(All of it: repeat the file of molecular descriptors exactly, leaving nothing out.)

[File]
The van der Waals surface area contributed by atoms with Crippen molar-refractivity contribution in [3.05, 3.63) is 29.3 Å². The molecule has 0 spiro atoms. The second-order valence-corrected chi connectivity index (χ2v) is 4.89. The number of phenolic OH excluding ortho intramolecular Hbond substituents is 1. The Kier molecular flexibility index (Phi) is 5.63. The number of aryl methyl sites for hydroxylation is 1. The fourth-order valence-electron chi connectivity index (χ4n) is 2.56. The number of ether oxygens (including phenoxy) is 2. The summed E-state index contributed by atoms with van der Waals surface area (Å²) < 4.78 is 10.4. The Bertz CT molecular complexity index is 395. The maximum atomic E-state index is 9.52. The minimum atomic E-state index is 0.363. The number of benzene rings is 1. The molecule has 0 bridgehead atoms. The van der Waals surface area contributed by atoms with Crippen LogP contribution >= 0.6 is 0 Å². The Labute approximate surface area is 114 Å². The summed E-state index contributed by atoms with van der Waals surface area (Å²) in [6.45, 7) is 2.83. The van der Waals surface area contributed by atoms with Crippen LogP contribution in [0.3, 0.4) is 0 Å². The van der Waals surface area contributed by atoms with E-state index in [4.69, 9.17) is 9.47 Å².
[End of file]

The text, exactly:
The van der Waals surface area contributed by atoms with Crippen molar-refractivity contribution in [3.05, 3.63) is 29.3 Å². The molecule has 0 spiro atoms. The second-order valence-corrected chi connectivity index (χ2v) is 4.89. The number of phenolic OH excluding ortho intramolecular Hbond substituents is 1. The Kier molecular flexibility index (Phi) is 5.63. The number of aryl methyl sites for hydroxylation is 1. The fourth-order valence-electron chi connectivity index (χ4n) is 2.56. The number of ether oxygens (including phenoxy) is 2. The summed E-state index contributed by atoms with van der Waals surface area (Å²) < 4.78 is 10.4. The Bertz CT molecular complexity index is 395. The maximum atomic E-state index is 9.52. The minimum atomic E-state index is 0.363. The number of benzene rings is 1. The molecule has 0 bridgehead atoms. The van der Waals surface area contributed by atoms with Crippen LogP contribution >= 0.6 is 0 Å². The Labute approximate surface area is 114 Å². The summed E-state index contributed by atoms with van der Waals surface area (Å²) in [6.45, 7) is 2.83. The van der Waals surface area contributed by atoms with Crippen LogP contribution in [0.3, 0.4) is 0 Å². The van der Waals surface area contributed by atoms with E-state index in [4.69, 9.17) is 9.47 Å².